Apologies fail to pacify abuse survivors

THE Catholic Church’s woes over sex-abuser priests continued yesterday despite a further attempt by the country’s most senior cleric to put the matter to rest with fresh apologies and promises to make amends.

Primate of All Ireland Cardinal Seán Brady dedicated his Easter Sunday homily at St Patrick’s Cathedral in Armagh to the crisis, telling the congregation he personally had “many past failures and inadequacies” in dealing with the problem.

Cardinal Brady continues to face calls for his resignation for his part in enabling paedophile priest Brendan Smyth to continue abusing children for 18 years after his behaviour was revealed.

He admitted he had allowed himself to be influenced by the culture described by Pope Benedict in his recent letter to Irish Catholics as a “misplaced concern for the reputation of the Church and the avoidance of scandal”.

“Once again, I apologise with all my heart to all survivors of clerical child sexual abuse,” he said. “I pledge to you that, from now on, my over-riding concern will always be the safety and protection of everyone in the Church, but especially children and all those who are vulnerable.”

As he delivered his message, however, Archbishop of Dublin Diarmuid Martin was being heckled on arrival to celebrate Mass at the city’s Pro-Cathedral.

A group of protesters who had planned to stage a walk to the altar during Communion tied children’s shoes to the railings of the Pro- Cathedral, but were refused entry by Gardaí and diocesan stewards.

Four women and two men did gain access and walked up the central aisle, leaving shoes on the altar in front of Archbishop Martin while one of the men shouted to them that they were a disgrace.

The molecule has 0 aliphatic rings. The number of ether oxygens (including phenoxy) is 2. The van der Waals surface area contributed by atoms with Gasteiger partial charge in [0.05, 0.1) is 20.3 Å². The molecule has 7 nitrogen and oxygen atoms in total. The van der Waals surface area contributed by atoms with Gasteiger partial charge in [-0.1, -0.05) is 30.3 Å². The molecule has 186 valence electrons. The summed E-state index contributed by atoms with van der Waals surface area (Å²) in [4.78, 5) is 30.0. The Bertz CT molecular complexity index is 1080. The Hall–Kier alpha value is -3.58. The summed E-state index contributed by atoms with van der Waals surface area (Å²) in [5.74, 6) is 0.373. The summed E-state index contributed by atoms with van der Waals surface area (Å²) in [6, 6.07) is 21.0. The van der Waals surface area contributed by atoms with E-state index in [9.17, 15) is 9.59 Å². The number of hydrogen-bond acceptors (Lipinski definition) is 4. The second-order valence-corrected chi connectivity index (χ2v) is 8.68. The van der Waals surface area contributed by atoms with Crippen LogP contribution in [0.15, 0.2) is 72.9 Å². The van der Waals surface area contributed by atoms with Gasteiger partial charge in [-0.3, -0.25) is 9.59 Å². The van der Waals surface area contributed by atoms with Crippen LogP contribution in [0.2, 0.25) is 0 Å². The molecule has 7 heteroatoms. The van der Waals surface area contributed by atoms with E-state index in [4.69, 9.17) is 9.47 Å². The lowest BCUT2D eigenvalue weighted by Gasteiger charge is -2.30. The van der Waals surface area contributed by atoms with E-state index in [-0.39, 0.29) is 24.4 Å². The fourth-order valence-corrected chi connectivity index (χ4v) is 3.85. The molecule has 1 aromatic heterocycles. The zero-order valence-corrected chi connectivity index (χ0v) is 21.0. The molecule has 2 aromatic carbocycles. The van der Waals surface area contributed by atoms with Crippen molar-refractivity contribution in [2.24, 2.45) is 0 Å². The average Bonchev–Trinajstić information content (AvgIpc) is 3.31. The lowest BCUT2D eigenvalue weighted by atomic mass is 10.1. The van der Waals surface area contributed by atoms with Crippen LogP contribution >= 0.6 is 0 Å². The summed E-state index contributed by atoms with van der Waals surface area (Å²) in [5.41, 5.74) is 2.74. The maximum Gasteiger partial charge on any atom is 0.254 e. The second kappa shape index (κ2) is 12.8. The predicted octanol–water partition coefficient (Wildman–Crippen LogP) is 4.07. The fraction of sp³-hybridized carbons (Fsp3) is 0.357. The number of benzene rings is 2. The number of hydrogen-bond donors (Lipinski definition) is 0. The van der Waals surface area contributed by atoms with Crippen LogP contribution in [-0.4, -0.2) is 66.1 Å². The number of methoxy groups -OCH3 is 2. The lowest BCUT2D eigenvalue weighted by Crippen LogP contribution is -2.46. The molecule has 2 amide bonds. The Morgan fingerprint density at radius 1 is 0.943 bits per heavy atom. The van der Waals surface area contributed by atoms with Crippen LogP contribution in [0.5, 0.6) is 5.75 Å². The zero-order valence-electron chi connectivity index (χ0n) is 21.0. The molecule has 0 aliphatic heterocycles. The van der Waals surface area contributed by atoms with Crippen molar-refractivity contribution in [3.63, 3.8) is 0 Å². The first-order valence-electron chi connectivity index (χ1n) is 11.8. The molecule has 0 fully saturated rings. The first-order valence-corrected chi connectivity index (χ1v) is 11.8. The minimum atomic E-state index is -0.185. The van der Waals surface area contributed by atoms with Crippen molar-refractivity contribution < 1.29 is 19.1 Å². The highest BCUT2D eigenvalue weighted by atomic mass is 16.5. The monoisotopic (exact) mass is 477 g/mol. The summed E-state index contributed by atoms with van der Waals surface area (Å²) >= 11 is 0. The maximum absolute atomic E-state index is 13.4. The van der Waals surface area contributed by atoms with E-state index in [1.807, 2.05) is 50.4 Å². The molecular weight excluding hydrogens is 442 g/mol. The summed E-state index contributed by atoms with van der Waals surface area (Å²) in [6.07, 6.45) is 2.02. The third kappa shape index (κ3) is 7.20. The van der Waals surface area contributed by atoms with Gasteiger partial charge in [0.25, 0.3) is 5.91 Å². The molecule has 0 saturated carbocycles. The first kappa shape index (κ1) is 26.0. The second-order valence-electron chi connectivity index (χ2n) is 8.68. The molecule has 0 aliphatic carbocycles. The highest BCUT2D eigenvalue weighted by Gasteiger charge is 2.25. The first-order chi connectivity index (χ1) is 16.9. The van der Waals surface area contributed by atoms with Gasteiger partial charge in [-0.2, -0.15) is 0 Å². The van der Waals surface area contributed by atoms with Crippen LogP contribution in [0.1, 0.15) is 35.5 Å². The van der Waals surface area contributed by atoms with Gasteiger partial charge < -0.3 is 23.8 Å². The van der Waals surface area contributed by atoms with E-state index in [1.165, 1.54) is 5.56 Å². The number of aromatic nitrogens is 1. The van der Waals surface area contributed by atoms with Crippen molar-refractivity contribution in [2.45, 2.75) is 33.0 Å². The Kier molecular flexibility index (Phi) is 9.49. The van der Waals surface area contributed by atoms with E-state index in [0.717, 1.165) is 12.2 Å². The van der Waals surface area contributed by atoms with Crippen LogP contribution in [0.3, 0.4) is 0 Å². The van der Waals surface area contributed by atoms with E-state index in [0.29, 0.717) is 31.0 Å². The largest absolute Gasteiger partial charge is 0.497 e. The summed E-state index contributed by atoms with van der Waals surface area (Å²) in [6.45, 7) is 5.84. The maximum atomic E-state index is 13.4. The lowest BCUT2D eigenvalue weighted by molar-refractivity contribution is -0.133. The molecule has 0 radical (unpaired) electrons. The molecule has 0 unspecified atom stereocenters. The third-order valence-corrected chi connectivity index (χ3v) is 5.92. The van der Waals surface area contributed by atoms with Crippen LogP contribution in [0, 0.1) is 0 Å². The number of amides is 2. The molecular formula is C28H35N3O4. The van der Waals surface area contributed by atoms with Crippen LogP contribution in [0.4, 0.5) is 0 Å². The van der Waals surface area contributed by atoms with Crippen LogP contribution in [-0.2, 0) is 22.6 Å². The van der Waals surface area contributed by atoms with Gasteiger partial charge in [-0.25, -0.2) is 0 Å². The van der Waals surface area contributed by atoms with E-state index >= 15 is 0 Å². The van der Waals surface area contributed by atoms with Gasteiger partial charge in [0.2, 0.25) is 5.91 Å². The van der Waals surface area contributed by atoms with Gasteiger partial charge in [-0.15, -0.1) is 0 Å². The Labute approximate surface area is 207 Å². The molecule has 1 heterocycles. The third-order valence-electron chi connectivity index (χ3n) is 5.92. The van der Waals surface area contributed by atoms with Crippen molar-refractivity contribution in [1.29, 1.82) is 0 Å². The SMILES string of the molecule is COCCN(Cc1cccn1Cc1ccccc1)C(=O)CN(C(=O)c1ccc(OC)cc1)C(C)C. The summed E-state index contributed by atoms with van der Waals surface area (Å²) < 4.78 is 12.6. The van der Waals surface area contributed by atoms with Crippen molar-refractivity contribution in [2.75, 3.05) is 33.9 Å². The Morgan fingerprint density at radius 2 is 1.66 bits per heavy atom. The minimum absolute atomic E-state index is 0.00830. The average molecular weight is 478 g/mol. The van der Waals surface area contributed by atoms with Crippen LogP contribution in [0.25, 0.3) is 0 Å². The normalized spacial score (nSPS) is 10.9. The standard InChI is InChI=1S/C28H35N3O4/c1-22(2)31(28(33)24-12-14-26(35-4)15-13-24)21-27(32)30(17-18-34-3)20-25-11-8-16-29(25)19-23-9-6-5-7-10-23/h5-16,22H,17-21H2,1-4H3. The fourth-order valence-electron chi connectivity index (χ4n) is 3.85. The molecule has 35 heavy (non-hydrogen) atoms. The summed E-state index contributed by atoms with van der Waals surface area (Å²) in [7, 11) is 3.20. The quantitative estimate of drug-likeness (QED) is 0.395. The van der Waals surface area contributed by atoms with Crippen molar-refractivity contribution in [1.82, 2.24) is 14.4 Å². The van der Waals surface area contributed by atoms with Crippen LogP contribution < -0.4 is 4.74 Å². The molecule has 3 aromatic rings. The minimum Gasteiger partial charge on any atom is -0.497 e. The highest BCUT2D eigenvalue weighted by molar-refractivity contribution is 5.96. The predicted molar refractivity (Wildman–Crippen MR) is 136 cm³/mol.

The protester, Robert Mangan from Dublin, said later he had been particularly angered that prayers were said for Pope Benedict.

The Pope, under fire for allegations about his handling of abusers while serving as archbishop in Germany, failed to address the issue during Easter Mass at St Peter’s Square in Rome.

However, in a dramatic break with protocol that showed the Vatican on the defensive, one of his cardinals spoke out on his behalf, dismissing the allegations as “gossip”.

Welcoming the Pope to the square, Cardinal Angelo Sodano said: “The people of God are with you, and they won’t let themselves be influenced by the gossip of the moment, by the attempts being made to strike the community of the faithful.”

Earlier, an aide to the Pope had to apologise after outraging Jews by saying attacks on the Church over the sex abuse scandal were like the collective violence against Jews in the past.

The Irish hierarchy, meanwhile, received an apology from the head of the Anglican Church in Britain who said their Church had lost all credibility. Archbishop Martin had said he was stunned and discouraged by the remarks, which were broadcast by the BBC.



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